Attorney Shafran learned that the Goodalls were both employed, and owned a six-flat building which was valued in excess of $60,000. He then contacted plaintiff's counsel to see if something could be worked out. Finally, the assignment of the cause of action was effected. The consideration given was that there would be no proceedings against the Goodalls until after the claim against Prudence would be finalized. Shafran explained to the Goodalls that if they did not agree to the assignment, plaintiffs could levy on their property. Upon Shafran's advice, the Goodalls signed the assignment. An appropriate order suspending an execution of the judgment was entered.

It was understood that any recovery in the Prudence matter would go toward payment of the judgment and any excess would be paid to the Goodalls.

It is clear that there was consideration for the assignment of the cause of action. The Goodalls were faced with the possible loss of a life's savings if a levy were to be made on their property. On the other hand, the plaintiffs avoided the complexity of the enforcement of the excess judgment against an individual property owner. Furthermore, after the assignment, they would be in control of the litigation against Prudence.

We find there is no merit for the belated argument of Prudence that the purpose of the assignment was to invoke federal jurisdiction. We hold that consideration for the assignment did exist, and that there was no "subterfuge" present as charged by Prudence.

Defendant's reliance on Kramer v. Caribbean Mills, 394 U.S. 823, 23 L. Ed. 2d 9, 89 S. Ct. 1487 (1969) is misplaced. In Kramer, the plaintiff had assigned the cause of action for $1.00 and had agreed to pay to the assignor 95% of the net recovery "solely as a bonus." Kramer also admitted that the assignment was motivated substantially by the desire to create diversity jurisdiction. In the case at bar, the Bailey group had a real interest in the cause of action from its inception.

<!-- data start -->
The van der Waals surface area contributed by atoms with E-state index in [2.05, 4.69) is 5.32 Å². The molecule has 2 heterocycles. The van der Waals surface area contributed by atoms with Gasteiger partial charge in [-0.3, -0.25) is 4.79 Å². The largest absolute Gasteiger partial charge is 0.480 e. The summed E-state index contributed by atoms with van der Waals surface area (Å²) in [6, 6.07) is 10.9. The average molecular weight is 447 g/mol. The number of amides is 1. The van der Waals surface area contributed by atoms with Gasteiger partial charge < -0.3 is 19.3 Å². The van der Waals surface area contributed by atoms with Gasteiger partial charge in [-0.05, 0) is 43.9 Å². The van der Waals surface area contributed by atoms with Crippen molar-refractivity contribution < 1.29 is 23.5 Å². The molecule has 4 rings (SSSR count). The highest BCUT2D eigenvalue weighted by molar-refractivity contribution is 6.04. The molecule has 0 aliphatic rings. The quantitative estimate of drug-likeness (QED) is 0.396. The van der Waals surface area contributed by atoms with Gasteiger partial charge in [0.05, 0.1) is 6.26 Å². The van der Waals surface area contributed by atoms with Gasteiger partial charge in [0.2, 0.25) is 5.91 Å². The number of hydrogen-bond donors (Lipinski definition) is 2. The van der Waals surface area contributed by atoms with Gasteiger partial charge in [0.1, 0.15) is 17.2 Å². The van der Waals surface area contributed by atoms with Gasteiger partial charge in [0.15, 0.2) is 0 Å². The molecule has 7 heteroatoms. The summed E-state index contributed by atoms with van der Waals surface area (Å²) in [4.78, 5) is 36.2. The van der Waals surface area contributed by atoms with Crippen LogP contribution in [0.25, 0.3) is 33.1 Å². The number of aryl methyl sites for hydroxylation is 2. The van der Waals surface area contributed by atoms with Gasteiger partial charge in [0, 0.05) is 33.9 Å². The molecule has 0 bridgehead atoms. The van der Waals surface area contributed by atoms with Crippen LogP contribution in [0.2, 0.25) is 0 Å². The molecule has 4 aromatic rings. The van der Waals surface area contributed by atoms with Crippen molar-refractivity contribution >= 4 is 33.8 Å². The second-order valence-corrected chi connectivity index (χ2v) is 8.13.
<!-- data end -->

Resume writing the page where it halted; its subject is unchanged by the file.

We turn now to the question of whether there was substantial evidence to support the jury's finding of bad faith by Prudence. Prudence was presented with a claim against its insured which clearly exceeded the limits of its policy. Nearly everyone associated with Prudence who had any contact with the claim and lawsuit, recognized that any verdict for damages, if obtained, would run into a high figure. The trial counsel for Prudence who was the man most familiar with the case, evaluated the potential verdict range as high as $250,000.

At the time of the first trial, it was the procedure, adopted by Prudence, that the only person who could authorize a settlement of a claim for Prudence, was the claim manager Mettger who was not an attorney. He made his determination as to proposed settlements in this case in 1965, the year when he began his career in claims. He determined that there was no liability on Goodall's part. He never attempted to negotiate thereafter.

On four separate occasions, settlement offers were transmitted to Mettger, all of them within the policy limits. However, Mettger declined them all.